Customer Autonomy and Pathways to Portability in Banking and Financial Services

November 3, 2019
Michael S. Barr, Abigail DeHart, Andrew Kang

One of the critical ways to promote economic security is by making financial services work better for more American families. Efforts to build a financial system that promotes consumer autonomy will involve innovation and reforms to our payment systems and more broadly, our policy and legal infrastructure. Such advances help empower consumers and harness technological innovation, but they also need to be grounded with strong consumer protections—especially in an era where people increasingly turn to technology to manage their financial lives. This white paper is designed to spark conversation among academics, private sector stakeholders, public interest organizations, legislators, policy-makers, and regulators about how to approach consumer financial data.

Consumer financial data is playing an increasingly important role in driving value creation in the financial services sector. Banks can now leverage advanced processing technologies to obtain new insights about client behavior to develop smarter projects. At the same time, data has fueled innovation by financial technology service providers (“FSPs”) that source data from banks. These service providers harness the data to create products and services that perform key consumer financial activities once handled entirely by banks and offer new experiences that banks themselves are often not delivering.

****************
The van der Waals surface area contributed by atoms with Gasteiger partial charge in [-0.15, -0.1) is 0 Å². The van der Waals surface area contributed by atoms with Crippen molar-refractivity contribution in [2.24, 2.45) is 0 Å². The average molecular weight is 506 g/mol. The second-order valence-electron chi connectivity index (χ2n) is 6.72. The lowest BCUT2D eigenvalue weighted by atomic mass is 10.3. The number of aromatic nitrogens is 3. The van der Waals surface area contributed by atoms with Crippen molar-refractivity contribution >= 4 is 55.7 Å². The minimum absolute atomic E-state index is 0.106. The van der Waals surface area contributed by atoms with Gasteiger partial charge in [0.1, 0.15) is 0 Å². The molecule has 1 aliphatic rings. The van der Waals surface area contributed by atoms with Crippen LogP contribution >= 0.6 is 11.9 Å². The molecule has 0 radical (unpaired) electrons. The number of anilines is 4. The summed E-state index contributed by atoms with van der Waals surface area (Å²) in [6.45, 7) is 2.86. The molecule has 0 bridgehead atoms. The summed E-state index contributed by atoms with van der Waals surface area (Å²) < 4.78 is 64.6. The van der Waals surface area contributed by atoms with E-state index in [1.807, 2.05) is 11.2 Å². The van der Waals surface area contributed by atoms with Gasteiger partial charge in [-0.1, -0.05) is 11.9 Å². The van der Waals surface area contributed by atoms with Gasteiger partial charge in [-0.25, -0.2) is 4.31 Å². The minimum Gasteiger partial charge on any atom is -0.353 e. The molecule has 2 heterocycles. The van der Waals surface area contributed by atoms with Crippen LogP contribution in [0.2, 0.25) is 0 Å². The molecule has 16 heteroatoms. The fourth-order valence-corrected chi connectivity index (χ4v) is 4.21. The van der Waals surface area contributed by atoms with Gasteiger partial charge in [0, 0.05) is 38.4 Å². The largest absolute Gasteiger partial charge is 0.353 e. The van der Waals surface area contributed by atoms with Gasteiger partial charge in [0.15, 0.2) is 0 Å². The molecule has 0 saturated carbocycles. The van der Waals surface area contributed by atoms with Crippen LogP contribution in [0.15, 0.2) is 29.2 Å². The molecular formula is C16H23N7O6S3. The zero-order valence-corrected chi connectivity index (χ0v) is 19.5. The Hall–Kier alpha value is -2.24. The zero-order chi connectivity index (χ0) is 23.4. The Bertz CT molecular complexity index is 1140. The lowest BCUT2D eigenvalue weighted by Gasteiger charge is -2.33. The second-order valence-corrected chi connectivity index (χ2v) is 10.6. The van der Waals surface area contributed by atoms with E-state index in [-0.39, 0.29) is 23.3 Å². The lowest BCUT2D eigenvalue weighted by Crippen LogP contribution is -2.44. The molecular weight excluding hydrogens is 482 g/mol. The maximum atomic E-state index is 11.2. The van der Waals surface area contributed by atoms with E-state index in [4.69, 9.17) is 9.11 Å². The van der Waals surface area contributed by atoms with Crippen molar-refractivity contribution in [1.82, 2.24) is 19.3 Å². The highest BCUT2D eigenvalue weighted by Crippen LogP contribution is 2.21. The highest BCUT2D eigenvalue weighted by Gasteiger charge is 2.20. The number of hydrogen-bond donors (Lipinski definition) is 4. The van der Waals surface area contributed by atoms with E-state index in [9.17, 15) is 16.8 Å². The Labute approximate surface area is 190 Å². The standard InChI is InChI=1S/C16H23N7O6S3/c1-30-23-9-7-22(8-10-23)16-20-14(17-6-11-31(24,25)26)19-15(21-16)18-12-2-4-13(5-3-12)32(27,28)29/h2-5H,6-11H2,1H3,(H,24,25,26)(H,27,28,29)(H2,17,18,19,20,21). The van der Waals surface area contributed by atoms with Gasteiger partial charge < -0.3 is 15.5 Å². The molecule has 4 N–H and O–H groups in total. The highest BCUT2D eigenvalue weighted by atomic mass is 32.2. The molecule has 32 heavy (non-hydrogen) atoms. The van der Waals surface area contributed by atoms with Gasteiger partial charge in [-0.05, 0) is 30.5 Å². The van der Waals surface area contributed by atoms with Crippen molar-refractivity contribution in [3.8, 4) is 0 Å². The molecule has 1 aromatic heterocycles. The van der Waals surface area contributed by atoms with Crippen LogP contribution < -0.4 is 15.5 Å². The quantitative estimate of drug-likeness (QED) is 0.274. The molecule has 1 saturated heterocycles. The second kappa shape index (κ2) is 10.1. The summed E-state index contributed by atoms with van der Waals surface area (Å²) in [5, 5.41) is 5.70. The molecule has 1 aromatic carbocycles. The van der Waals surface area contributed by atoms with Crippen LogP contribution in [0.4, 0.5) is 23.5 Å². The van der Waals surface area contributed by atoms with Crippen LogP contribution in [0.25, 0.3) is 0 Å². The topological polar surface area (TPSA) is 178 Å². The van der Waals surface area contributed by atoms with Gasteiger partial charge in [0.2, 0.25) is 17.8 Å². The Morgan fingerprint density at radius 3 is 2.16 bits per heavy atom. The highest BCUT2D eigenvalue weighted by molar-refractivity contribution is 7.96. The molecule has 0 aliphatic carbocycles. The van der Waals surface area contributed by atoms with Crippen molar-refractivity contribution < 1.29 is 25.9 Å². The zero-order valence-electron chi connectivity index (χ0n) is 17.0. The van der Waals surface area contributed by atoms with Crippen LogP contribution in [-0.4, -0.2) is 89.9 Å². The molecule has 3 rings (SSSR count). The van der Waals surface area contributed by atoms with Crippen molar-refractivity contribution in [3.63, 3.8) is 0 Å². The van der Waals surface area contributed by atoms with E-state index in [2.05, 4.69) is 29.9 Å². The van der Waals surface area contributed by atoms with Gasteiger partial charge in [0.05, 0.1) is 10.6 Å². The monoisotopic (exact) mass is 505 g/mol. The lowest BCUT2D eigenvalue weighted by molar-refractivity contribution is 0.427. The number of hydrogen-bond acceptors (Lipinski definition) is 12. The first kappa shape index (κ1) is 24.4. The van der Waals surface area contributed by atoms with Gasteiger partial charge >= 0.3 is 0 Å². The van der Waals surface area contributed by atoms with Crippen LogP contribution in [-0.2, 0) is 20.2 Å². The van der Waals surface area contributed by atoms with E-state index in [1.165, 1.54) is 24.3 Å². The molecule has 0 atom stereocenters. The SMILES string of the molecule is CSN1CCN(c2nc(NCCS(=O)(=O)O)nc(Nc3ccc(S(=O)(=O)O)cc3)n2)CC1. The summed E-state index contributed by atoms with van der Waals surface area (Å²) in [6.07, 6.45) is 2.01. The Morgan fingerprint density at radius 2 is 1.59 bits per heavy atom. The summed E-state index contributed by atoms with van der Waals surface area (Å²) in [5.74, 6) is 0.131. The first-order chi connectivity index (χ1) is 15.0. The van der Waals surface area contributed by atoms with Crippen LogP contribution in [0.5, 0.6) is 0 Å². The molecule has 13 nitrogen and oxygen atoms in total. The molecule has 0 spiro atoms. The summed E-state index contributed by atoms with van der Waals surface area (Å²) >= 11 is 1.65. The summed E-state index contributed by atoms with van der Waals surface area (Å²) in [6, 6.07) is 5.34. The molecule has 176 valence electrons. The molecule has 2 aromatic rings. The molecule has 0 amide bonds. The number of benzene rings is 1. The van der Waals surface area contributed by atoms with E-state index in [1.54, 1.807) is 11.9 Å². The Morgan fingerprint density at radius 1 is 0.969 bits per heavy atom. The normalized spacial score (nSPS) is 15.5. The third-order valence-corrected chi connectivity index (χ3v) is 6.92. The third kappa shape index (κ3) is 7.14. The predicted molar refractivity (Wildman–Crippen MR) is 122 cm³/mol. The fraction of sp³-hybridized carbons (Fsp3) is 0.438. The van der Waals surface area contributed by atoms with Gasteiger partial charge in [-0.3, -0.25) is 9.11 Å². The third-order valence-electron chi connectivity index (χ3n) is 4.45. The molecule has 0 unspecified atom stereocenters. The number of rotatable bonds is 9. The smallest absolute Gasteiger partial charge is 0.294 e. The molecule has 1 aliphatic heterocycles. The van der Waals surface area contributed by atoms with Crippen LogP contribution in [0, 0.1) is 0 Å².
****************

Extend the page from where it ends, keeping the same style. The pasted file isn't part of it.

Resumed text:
The authors would like to thank Omidyar Network for its financial support of this research. They would also like to thank several people for their thoughtful comments on earlier drafts of this paper, including: Kaitlin Asrow, Melissa Koide, Kabir Kumar, and Lauren Saunders.

Finally, the authors thank the research assistants of the University of Michigan Center on Finance, Law & Policy, especially Jennifer Chasseur, Aviv Halpern, Nicholas John, Guanjun (Samon) Sun and Wenqi (Michael) Xu.